Celebrate Brilliant British Director David Lean’s Birthday With 10 of His Best Films

When it comes to filmmakers whose work has stood the test of time, brilliant British director David Lean has never gone out of favor. Whether it be his masterpiece epics and his painful love stories to his fantastical comedies, Lean is known best for his incredible storytelling and his work with actors to deliver some of the most fascinating performances on screen. From Lawrence of Arabia and Brief Encounter to Blithe Spirit and Dr. Zhivago, the vastly varied nature of his work always carried his unique approach and won audiences over. So as today marks the famed artist’s birthday, why not celebrate by watching 10 films that encompass his genius. Peruse our list and see where you can enjoy them right now. 

Available on Netflix


“After a chance meeting on a train platform, a married doctor (Trevor Howard) and a suburban housewife (Celia Johnson) enter into a muted but passionate, ultimately doomed, love affair. With its evocatively fog-enshrouded setting, swooning Rachmaninoff score, and pair of remarkable performances (Johnson was nominated for an Oscar for her role), David Lean’s film of Noël Coward’s play Still Life deftly explores the thrill, pain, and tenderness of an illicit romance, and has influenced many a cinematic brief encounter since its release.” (x)

Available on Hulu +


An American spinster’s dream of romance finally becomes a bittersweet reality when she meets a handsome—but married—Italian man while vacationing in Venice. Katharine Hepburn’s sensitive portrayal of the lonely heroine and Jack Hildyard’s glorious Technicolor photography make Summertime an endearing and visually enchanting film.” (x)

Available on iTunes and Amazon Instant Video


“Blithe Spirit, David Lean’s delightful film version of Noël Coward’s theater sensation (onstage, it broke London box-office records before hitting Broadway), stars Rex Harrison as a novelist who cheekily invites a medium (Margaret Rutherford) to his house to conduct a séance, hoping the experience will inspire a book he’s working on. Things go decidedly not as planned when she summons the spirit of his dead first wife (Kay Hammond), a severe inconvenience for his current one (Constance Cummings). Employing Oscar-winning special effects to spruce up Coward’s theatrical farce, Blithe Spirit is a sprightly supernatural comedy with winning performances.” (x)

Available on iTunes and Amazon Instant Video


One of the great translations of literature into film, David Lean’s Great Expectations brings Charles Dickens’s masterpiece to robust on-screen life. Pip, Magwitch, Miss Havisham, and Estella populate Lean’s magnificent miniature, beautifully photographed by Guy Green and designed by John Bryan.” (x)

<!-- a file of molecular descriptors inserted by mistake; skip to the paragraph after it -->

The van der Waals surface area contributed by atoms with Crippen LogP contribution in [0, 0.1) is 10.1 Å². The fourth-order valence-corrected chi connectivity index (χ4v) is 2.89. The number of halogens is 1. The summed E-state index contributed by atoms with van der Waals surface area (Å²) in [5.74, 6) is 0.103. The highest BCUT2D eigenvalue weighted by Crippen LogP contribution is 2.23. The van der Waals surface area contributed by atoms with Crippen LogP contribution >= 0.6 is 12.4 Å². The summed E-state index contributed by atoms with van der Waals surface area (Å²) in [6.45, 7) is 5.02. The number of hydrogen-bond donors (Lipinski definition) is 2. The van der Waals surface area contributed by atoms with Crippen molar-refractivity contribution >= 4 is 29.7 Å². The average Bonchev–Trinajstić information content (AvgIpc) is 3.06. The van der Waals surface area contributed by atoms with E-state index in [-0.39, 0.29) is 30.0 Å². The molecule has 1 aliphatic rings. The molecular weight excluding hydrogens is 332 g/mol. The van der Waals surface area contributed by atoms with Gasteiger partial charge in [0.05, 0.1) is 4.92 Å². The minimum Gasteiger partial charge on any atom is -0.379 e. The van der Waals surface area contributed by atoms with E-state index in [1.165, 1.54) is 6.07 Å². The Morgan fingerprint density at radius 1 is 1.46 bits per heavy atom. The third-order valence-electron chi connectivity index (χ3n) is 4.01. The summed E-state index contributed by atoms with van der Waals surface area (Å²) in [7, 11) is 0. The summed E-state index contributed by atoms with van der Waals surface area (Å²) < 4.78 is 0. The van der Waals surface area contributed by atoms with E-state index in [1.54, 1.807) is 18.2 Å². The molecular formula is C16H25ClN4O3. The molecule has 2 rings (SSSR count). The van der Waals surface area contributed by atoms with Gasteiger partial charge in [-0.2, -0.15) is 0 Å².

Available on Netflix and iTunes

Available on iTunes and Amazon Instant Video

Available on iTunes and Amazon

Available on iTunes and Amazon Instant Video


“Successful, however, beyond question is the physical production of this film—the brilliant visual realization. As in Lawrence of Arabia, Mr. Lean has joined with Fred A. Young, his photographer, to create a superlative mise-en-scène. His pictorial stuff is tremendous, whether it be a snow-filled Moscow street or a burnished room full of Christmas celebrators or a great expanse of windy steppe or a train in the snow or a country cottage frosted with shimmering ice.

And he has got very good performances from Rod Steiger and Tom Courtenay—the former as the bourgeois opportunist who first seduces and later plagues Lara, and the latter as the thin-lipped revolutionary who is strangely and briefly loved by her. Geraldine Chaplin is shiny but vapid as Dr. Zhivago’s band-box wife and Ralph.” (x)

Available on iTunes and Amazon Instant Video


“Lean places these characters in one of the most beautiful canvases he has ever drawn (and this is the man who directed “Doctor Zhivago” and “Lawrence of Arabia”). He doesn’t see the India of travel posters and lurid postcards, but the India of a Victorian watercolorist like Edward Lear, who placed enigmatic little human figures here and there in spectacular landscapes that never seemed to be quite finished. Lean makes India look like an amazing, beautiful place that an Englishman can never quite put his finger on — which is, of course, the lesson Miss Quested learns in the caves.

David Lean is a meticulous craftsman, famous for going to any lengths to make every shot look just the way he thinks it should. His actors here are encouraged to give sound, thoughtful, unflashy performances (Guinness strains at the bit), and his screenplay is a model of clarity: By the end of this movie we know these people so well, and understand them so thoroughly, that only the most reckless among us would want to go back and have a closer look at those caves.” (x)

Available on Hulu +

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